MPP Cam Jackson burned some bridges with his own party last week,
although he may have strengthened links with his riding.
former cabinet minister, forced to resign in October over expenses
claims, had a run-in with Transportation Minister Frank Klees on
Wednesday after speaking out in the Legislature against the party's
push to build the mid-peninsula highway through Burlington.
earlier, Jackson said Premier Ernie Eves' office dealt with him
in an arbitrary manner over the expense issue that forced him to
going on? This is a solid Tory, one of only 16 Conservatives to
emerge from the 1987 Liberal sweep, Burlington's MPP since 1985
who has enjoyed some of the largest margins of re-election anywhere
in the province. Jackson has held the jobs of minister responsible
for seniors, long-term care, tourism, and citizenship.
see a surprising betrayal of the government. Others see an MPP standing
up for a key local issue. Still others think the pending election
may be behind this week's moves.
ran afoul of the premier last fall and was forced to resign as tourism
minister after spending $103,722 in taxpayer dollars for expenses
that included high-end steak dinners, fancy hotels and in-room movies.
He was forced to repay some of those expenses.
succeeded Jackson in tourism before becoming transportation minister
Jackson told the House that he and the city of Burlington think
"the province is breaking environmental law" by moving forward with
its planned, limited assessment of the mid-peninsula highway.
Klees said he was taken off guard by Jackson's "posturing." He said
the Burlington MPP didn't give him a heads-up as a courtesy about
what he intended to do.
some ways, I feel betrayed on a personal level."
said he has already gone "quite a distance" to answer Jackson and
Burlington's concerns and at one point, went against his staff's
advice to accommodate Jackson's request for a public-comment deadline
doesn't understand Jackson's move, but said, "That type of gamesmanship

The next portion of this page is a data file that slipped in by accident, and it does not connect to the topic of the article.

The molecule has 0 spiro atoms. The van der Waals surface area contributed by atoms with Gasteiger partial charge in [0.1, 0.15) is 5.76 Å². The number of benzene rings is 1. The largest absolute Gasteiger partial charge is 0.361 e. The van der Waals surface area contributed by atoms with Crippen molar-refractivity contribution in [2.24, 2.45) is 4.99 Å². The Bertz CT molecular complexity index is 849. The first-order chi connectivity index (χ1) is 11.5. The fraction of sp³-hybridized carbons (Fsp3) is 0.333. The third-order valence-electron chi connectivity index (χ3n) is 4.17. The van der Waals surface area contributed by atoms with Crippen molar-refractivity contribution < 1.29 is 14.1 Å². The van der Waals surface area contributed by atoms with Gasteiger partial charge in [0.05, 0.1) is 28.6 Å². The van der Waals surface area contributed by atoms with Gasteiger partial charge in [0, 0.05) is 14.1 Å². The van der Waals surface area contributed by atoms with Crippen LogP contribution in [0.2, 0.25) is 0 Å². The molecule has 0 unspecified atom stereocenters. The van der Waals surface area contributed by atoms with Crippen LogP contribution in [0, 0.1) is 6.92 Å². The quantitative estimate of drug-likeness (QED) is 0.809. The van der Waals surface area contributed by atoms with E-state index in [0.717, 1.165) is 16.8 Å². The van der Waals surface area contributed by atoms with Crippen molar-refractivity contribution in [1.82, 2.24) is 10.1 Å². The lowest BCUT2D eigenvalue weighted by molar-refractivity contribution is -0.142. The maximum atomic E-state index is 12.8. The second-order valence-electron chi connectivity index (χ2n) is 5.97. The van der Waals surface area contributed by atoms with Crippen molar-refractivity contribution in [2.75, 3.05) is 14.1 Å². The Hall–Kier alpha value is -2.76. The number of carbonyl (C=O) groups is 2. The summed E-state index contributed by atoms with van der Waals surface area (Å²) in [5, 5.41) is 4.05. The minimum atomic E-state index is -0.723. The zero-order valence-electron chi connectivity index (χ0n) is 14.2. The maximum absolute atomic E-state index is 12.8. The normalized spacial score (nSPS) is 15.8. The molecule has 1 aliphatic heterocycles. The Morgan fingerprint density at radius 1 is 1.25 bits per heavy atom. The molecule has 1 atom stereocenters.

is not in the interest of a good working relationship ... It doesn't
Creek MPP and Labour Minister Brad Clark said, "I cannot explain
Mr. Jackson's comments. I think he's wrong."
was the transportation minister who announced the needs study for
the highway and says, "Mr. Jackson raised no concerns at that time."
Skarica is a former Conservative MPP who was demoted for his own
fights with the Mike Harris government.
said Jackson has nothing to lose if he comes out swinging. And a
firm stand against the unpopular highway will endear him with voters
at election time.
a pretty shrewd politician. He has a pretty good pulse of what residents
doesn't appear concerned about his fortunes.
doing my job," he says. "I'm putting the interests of my community
admitted there was some tension between him and former Premier Harris.
But he said the people of Burlington, not a premier, sent him to
insists he's speaking out against a government, not a political
Eckersley, of Citizens Opposed to Paving the Escarpment, couldn't
be happier with Jackson for taking a stand for the Niagara Escarpment
and for Burlington.
think it's great ... It can't be easy to stand up and get berated
by your own party."
said although Jackson was quiet on the mid-peninsula issue initially,
he has for some time now been supporting and working with COPE and
the city, and was instrumental in getting the ministry to extend
public comment deadlines.
columnist and Burlington resident Joan Little said, "It's the first
time I remember him standing up and questioning his own government.
Good for him ... I'm glad he's standing up for the city."
is sure the coming election is driving Jackson to come out so strongly,
but adds that if it benefits Burlington, nobody in Burlington will
care about his reasons.